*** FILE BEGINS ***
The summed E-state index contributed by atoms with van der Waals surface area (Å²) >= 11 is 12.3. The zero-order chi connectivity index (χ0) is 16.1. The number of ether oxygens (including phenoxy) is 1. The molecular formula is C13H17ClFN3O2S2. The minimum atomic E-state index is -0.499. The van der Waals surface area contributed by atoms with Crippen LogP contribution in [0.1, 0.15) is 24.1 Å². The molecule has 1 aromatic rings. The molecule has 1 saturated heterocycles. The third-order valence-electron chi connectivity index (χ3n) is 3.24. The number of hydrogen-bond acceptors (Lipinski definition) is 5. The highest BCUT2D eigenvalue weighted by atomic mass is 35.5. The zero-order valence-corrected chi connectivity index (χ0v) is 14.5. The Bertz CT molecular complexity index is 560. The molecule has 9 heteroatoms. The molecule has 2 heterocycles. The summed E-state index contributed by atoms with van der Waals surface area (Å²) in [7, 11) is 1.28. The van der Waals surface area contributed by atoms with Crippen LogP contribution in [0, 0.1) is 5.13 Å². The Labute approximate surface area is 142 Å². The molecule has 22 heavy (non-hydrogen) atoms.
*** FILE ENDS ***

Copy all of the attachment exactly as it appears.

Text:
The summed E-state index contributed by atoms with van der Waals surface area (Å²) >= 11 is 12.3. The zero-order chi connectivity index (χ0) is 16.1. The number of ether oxygens (including phenoxy) is 1. The molecular formula is C13H17ClFN3O2S2. The minimum atomic E-state index is -0.499. The van der Waals surface area contributed by atoms with Crippen LogP contribution in [0.1, 0.15) is 24.1 Å². The molecule has 1 aromatic rings. The molecule has 1 saturated heterocycles. The third-order valence-electron chi connectivity index (χ3n) is 3.24. The number of hydrogen-bond acceptors (Lipinski definition) is 5. The highest BCUT2D eigenvalue weighted by atomic mass is 35.5. The zero-order valence-corrected chi connectivity index (χ0v) is 14.5. The Bertz CT molecular complexity index is 560. The molecule has 9 heteroatoms. The molecule has 2 heterocycles. The summed E-state index contributed by atoms with van der Waals surface area (Å²) in [7, 11) is 1.28. The van der Waals surface area contributed by atoms with Crippen LogP contribution in [0, 0.1) is 5.13 Å². The Labute approximate surface area is 142 Å². The molecule has 22 heavy (non-hydrogen) atoms.